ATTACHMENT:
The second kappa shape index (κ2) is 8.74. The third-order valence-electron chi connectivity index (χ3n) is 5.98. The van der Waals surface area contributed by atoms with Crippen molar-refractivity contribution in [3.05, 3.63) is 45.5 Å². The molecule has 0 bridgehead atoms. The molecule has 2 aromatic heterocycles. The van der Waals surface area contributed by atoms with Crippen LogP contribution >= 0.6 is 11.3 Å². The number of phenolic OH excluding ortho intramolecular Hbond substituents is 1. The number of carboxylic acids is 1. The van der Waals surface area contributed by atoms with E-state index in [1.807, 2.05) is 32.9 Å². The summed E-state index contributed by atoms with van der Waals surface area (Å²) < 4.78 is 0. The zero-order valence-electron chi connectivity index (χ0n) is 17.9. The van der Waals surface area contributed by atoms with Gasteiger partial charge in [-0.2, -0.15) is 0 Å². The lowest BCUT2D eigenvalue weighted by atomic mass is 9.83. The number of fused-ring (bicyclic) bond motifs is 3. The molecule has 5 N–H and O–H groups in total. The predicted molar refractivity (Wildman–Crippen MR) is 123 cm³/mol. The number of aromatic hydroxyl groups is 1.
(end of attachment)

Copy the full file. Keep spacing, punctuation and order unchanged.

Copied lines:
The second kappa shape index (κ2) is 8.74. The third-order valence-electron chi connectivity index (χ3n) is 5.98. The van der Waals surface area contributed by atoms with Crippen molar-refractivity contribution in [3.05, 3.63) is 45.5 Å². The molecule has 0 bridgehead atoms. The molecule has 2 aromatic heterocycles. The van der Waals surface area contributed by atoms with Crippen LogP contribution >= 0.6 is 11.3 Å². The number of phenolic OH excluding ortho intramolecular Hbond substituents is 1. The number of carboxylic acids is 1. The van der Waals surface area contributed by atoms with E-state index in [1.807, 2.05) is 32.9 Å². The summed E-state index contributed by atoms with van der Waals surface area (Å²) < 4.78 is 0. The zero-order valence-electron chi connectivity index (χ0n) is 17.9. The van der Waals surface area contributed by atoms with Gasteiger partial charge in [-0.2, -0.15) is 0 Å². The lowest BCUT2D eigenvalue weighted by atomic mass is 9.83. The number of fused-ring (bicyclic) bond motifs is 3. The molecule has 5 N–H and O–H groups in total. The predicted molar refractivity (Wildman–Crippen MR) is 123 cm³/mol. The number of aromatic hydroxyl groups is 1.